Posts Tagged ‘antifascism’

“The interpretation of fascism as an instrument of big business has been classic since Daniel Guerin. But the seriousness of his analysis conceals a central error. Most of the “marxist” studies maintain the idea that, in spite of everything, fascism was avoidable in 1922 or 1933. Fascism is reduced to a weapon used by capitalism at a certain moment. According to these studies capitalism would not have turned to fascism if the workers’ movement had exercised sufficient pressure rather than displaying its sectarianism. Of course we wouldn’t have had a “revolution”, but at least Europe would have been spared Nazism, the camps, etc. Despite some very accurate observations on social classes, the State, and the connection between fascism and big business, this perspective succeeds in missing the point that fascism was the product of a double failure; the defeat of the revolutionaries who were crushed by the social democrats and their liberal allies; followed by the failure of the liberals and social democrats to manage Capital effectively. The nature of fascism and its rise to power remain incomprehensible without studying the class struggles of the preceding period and their limitations.”

– Gilles Dauve, Fascism/Antifascism. Translation of 

« Bilan » Contre-Révolution en Espagne. Edmonton, Black Cat Press: 1982. 

(via forestrebel)

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“In every democratic nation there are fascist political parties. Sometimes, they don’t have a lot of impact for a long time, but they do exist nevertheless. Fascists are people who are politically organised on the common ground that they see their own nation sold out by their own government. Sold out, because that very government allegedly governed their people in a wrong way, meaning they would admit “the wrong” people and would govern “our own” too laxly, which would undermine motivation and decency. Wherever governments strengthen the dependency on other countries by making trade agreements or forming political alliances because they count on a positive outcome for their nation, it’s the fascists who smell a sellout of the homeland.

This standpoint of fascists is kept alive and even strengthened by democratic parties. Every democratic party finds it reasonable to be sceptical about „foreigners“. Even where some might aim for a liberalisation of immigration law or for making naturalisation easier, it would still be stressed that this process should definitely depend on successful “integration” of these foreigners. It is taken for granted that foreigners always lack real patriotism – the one natives know before they are out of diapers. Every democratic party finds a lack of morale in the people, no matter if the occasion is a debate over fiscal evasion or on benefit scroungers. Every democratic party stresses that it only acts for the national common good when it, for example, signs an international treaty. Stressing that also means to hint at the other side of the medal: in any international business one’s own national interests are at risk of being undermined by other nation-states. This is a prime subject of debate in parliamentary democracy: each party blames the others to have failed with regard to furthering the national interest or to even have thrown back the whole country by misgovernment. All those standpoints exist in every democracy. Fascists seize and radicalise them.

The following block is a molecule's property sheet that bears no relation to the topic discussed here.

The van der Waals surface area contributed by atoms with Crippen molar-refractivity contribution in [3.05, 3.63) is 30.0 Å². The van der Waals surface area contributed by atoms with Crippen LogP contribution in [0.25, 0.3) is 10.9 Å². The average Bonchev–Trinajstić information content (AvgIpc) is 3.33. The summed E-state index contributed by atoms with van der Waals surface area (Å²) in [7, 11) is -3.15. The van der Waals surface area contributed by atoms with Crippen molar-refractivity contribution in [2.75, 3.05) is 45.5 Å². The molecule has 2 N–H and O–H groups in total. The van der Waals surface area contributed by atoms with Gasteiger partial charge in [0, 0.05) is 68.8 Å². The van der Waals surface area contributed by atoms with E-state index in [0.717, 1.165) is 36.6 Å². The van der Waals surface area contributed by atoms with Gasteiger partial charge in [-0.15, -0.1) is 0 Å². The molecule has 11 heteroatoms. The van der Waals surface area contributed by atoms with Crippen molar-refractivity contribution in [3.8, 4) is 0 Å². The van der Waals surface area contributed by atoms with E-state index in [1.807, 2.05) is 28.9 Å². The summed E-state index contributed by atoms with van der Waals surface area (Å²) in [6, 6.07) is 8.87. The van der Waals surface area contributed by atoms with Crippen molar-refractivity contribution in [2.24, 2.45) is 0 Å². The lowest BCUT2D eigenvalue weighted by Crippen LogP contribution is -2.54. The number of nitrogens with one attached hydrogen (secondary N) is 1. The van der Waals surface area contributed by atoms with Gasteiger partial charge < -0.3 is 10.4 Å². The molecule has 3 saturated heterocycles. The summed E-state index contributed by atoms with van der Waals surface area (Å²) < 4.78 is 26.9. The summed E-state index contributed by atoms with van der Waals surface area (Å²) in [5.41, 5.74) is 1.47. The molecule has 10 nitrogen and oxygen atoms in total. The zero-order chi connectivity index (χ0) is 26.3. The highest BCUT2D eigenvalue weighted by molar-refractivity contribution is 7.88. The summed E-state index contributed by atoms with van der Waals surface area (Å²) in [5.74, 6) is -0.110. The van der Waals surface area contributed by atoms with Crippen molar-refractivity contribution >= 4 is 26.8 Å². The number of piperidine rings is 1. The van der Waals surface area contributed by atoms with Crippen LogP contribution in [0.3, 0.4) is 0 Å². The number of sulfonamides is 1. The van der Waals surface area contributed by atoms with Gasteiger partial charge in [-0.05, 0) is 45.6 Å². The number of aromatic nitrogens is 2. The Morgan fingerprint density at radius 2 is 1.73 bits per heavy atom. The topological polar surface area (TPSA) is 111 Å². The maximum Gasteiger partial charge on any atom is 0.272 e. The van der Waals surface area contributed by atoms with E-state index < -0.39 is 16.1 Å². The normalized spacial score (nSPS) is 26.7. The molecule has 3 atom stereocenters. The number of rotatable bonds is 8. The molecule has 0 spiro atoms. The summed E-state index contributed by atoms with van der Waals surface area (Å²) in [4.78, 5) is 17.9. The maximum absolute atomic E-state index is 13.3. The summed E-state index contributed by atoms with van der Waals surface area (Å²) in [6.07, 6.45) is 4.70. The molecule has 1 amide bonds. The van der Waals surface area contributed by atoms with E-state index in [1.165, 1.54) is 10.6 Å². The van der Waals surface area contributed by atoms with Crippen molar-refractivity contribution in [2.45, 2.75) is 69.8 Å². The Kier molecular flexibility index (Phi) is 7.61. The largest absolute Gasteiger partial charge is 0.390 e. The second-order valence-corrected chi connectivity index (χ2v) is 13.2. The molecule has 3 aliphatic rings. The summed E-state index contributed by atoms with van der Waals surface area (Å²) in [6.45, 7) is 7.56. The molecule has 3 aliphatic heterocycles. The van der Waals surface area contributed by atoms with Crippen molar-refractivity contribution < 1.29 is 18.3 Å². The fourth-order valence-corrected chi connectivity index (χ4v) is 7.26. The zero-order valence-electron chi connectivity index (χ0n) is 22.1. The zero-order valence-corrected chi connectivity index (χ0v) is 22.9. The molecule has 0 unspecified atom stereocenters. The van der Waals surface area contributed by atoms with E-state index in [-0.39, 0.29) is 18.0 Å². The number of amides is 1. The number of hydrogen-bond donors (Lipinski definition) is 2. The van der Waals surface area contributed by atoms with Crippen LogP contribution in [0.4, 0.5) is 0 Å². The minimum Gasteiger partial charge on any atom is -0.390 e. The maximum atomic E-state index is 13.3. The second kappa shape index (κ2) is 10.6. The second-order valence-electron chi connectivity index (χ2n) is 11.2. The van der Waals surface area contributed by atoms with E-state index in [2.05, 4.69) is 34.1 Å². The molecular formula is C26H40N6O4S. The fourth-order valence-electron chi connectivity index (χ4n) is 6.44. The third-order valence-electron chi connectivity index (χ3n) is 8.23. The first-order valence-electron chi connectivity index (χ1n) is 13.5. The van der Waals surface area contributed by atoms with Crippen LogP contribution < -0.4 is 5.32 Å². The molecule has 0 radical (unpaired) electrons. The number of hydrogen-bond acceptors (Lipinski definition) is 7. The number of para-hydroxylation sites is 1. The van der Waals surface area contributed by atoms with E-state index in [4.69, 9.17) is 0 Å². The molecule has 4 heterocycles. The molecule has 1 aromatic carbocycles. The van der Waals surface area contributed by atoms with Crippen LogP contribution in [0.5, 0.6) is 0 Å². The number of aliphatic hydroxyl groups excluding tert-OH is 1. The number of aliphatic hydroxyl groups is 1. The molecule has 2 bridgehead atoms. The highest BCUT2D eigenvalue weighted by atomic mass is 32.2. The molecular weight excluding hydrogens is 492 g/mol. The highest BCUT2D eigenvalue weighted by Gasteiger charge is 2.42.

The EU and the Eurozone are associations of states each of which wants to advance its own power by joining together. Germany, for example, wanted to expand its already strong power in the world. Other nations, especially those in the south of Europe, wanted to get away from their agrarian economies and turn them into real capitalist ones. Both calculations seemed to have worked – until 2007.

The financial and sovereign debt crisis thwarted all of their plans. The countries in the European South had to subject themselves to a national scrappage programme simply for continued access to credit in Euro and without any perspective for further development. Germany does not want to pay a lot for those nation-states struck hardest by the crisis as they do not contribute to the German project of becoming a world power within and through a successful Europe.

In the public sphere it is the democratic parties which, at first, cast doubt whether everything worked according to plan in the past – in particular when they say: “carry on” regardless of the crisis. In contrast, fascist parties radicalised this doubt to the certainty that the whole EU and the Eurozone are one big sellout of the national interest.

The political elites have arrived at the conclusion that central political strategies have failed so far. This is one foundation of fascist success.

Secondly, for fascists parties to be successful it needs the people. Most people have no idea what the point of the Euro and its financial markets has been and continues to be. For the population it is patriotically obvious that painful cuts are required in the interest of the success of the nation when they think it is plausible that their own restrictions help the nation to achieve the greatness promised by politicians. For the same reason some countries saw mass protests because people do not accept that structural adjustment programmes lead the nation to greatness – as in their view those are merely imposed on them from abroad.